Protesters gathered outside Google's California head quarters earlier this month to denounce the proposed net neutrality laws released by Google and US wireless services provider Verizon.
Tech news site TechRadar reports that the protesters reminded Google of its "Don't be Evil"' motto and asked the company to not to kill off the idea of a free and open internet.
According to the proposed plan released by the companies, internet service providers will not be allowed to favour one website over the other and provide unified access to all websites.
However, the plan also adds that mobile internet providers will be able to offer special bandwidths to customers who pay a fee, thereby prioritising access to some websites.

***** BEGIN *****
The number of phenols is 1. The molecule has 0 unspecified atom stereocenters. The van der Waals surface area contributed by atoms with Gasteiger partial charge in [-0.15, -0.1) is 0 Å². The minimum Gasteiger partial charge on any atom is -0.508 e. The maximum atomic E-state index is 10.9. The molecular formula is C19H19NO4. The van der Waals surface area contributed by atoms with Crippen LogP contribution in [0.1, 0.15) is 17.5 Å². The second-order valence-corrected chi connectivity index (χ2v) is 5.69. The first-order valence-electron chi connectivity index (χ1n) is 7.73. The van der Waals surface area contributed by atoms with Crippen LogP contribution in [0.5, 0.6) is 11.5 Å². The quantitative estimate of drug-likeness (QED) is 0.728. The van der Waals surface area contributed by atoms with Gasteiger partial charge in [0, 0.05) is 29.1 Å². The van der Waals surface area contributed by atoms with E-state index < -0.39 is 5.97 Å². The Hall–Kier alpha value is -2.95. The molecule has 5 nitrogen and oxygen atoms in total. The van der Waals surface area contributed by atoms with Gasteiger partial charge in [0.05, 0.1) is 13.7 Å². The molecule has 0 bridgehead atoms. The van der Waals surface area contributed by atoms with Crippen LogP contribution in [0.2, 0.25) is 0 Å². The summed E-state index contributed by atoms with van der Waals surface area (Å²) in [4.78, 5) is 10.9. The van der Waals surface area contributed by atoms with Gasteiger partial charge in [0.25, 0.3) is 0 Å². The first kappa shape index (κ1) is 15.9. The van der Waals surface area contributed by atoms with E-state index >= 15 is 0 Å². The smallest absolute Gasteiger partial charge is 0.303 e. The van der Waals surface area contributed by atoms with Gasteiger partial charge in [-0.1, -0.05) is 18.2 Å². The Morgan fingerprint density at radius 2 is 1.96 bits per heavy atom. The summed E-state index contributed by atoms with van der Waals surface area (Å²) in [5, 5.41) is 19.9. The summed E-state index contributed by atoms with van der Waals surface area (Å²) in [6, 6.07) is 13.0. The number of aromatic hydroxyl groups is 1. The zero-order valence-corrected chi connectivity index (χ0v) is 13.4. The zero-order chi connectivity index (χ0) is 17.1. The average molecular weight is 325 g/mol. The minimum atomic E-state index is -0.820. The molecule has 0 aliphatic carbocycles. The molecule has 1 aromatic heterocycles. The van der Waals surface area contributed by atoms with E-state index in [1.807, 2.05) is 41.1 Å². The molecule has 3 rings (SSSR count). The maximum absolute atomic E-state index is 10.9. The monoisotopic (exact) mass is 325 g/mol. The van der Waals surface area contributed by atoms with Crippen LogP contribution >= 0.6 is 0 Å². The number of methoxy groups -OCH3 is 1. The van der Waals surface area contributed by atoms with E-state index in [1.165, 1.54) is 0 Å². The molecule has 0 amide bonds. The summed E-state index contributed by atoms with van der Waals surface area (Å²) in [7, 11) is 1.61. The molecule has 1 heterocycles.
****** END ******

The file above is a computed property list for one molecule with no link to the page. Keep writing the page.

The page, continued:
The group of protesters said that if Google and Verizon were left to their designs, then soon there will be "pay-to-play" service that will only benefit those that can afford to pay the fees.
They said that the internet has become a vital source for small-time entrepreneurs to expand their businesses and, if they were forced to pay an extra fee for a fast internet connection, then their expansion could be harmed.
Speaking to BBC News, James Rucker of ColorofChange.org, said in a statement: “They are talking about producing a fast lane, essentially a higher tier, for premium content that means if you want to play in the 21st Century internet you will have to pay.”
Rucker is a member of several advocacy groups that have been protesting against Google's net neutrality plans.